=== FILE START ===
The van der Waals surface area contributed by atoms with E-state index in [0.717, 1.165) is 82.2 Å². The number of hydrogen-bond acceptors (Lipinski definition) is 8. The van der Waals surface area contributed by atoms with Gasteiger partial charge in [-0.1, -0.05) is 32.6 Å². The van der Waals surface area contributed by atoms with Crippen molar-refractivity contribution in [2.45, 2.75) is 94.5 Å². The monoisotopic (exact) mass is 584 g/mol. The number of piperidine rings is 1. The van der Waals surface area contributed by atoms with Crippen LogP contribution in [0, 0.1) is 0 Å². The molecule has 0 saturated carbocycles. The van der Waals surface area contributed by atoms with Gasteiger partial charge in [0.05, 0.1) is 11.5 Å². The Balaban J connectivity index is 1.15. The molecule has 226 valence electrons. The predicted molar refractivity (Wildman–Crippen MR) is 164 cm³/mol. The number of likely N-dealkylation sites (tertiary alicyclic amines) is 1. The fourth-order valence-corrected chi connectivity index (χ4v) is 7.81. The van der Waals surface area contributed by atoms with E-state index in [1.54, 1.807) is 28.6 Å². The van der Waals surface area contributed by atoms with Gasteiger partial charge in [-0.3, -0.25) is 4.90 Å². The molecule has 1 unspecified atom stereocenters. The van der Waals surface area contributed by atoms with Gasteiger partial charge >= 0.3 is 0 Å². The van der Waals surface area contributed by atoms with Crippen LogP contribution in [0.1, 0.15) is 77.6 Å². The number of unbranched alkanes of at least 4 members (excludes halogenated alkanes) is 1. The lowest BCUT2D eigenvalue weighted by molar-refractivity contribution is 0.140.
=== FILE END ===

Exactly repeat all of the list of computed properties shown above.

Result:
The van der Waals surface area contributed by atoms with E-state index in [0.717, 1.165) is 82.2 Å². The number of hydrogen-bond acceptors (Lipinski definition) is 8. The van der Waals surface area contributed by atoms with Gasteiger partial charge in [-0.1, -0.05) is 32.6 Å². The van der Waals surface area contributed by atoms with Crippen molar-refractivity contribution in [2.45, 2.75) is 94.5 Å². The monoisotopic (exact) mass is 584 g/mol. The number of piperidine rings is 1. The van der Waals surface area contributed by atoms with Crippen LogP contribution in [0, 0.1) is 0 Å². The molecule has 0 saturated carbocycles. The van der Waals surface area contributed by atoms with Gasteiger partial charge in [0.05, 0.1) is 11.5 Å². The Balaban J connectivity index is 1.15. The molecule has 226 valence electrons. The predicted molar refractivity (Wildman–Crippen MR) is 164 cm³/mol. The number of likely N-dealkylation sites (tertiary alicyclic amines) is 1. The fourth-order valence-corrected chi connectivity index (χ4v) is 7.81. The van der Waals surface area contributed by atoms with E-state index in [1.54, 1.807) is 28.6 Å². The van der Waals surface area contributed by atoms with Gasteiger partial charge in [-0.3, -0.25) is 4.90 Å². The molecule has 1 unspecified atom stereocenters. The van der Waals surface area contributed by atoms with Gasteiger partial charge >= 0.3 is 0 Å². The van der Waals surface area contributed by atoms with Crippen LogP contribution in [0.1, 0.15) is 77.6 Å². The number of unbranched alkanes of at least 4 members (excludes halogenated alkanes) is 1. The lowest BCUT2D eigenvalue weighted by molar-refractivity contribution is 0.140.